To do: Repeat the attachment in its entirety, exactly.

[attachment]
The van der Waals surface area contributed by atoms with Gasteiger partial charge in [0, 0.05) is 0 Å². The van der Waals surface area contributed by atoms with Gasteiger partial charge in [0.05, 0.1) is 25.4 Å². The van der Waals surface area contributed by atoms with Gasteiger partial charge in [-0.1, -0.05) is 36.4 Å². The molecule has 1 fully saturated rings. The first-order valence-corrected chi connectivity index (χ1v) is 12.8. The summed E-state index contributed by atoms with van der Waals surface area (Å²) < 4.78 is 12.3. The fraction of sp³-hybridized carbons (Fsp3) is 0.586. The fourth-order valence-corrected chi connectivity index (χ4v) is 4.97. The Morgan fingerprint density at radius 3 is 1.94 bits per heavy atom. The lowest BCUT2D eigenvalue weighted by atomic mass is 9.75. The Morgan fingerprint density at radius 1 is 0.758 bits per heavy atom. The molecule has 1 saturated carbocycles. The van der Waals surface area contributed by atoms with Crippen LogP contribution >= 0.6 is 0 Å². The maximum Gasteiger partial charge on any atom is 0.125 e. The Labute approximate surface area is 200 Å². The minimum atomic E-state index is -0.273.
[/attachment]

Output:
The van der Waals surface area contributed by atoms with Gasteiger partial charge in [0, 0.05) is 0 Å². The van der Waals surface area contributed by atoms with Gasteiger partial charge in [0.05, 0.1) is 25.4 Å². The van der Waals surface area contributed by atoms with Gasteiger partial charge in [-0.1, -0.05) is 36.4 Å². The molecule has 1 fully saturated rings. The first-order valence-corrected chi connectivity index (χ1v) is 12.8. The summed E-state index contributed by atoms with van der Waals surface area (Å²) < 4.78 is 12.3. The fraction of sp³-hybridized carbons (Fsp3) is 0.586. The fourth-order valence-corrected chi connectivity index (χ4v) is 4.97. The Morgan fingerprint density at radius 3 is 1.94 bits per heavy atom. The lowest BCUT2D eigenvalue weighted by atomic mass is 9.75. The Morgan fingerprint density at radius 1 is 0.758 bits per heavy atom. The molecule has 1 saturated carbocycles. The van der Waals surface area contributed by atoms with Crippen LogP contribution >= 0.6 is 0 Å². The maximum Gasteiger partial charge on any atom is 0.125 e. The Labute approximate surface area is 200 Å². The minimum atomic E-state index is -0.273.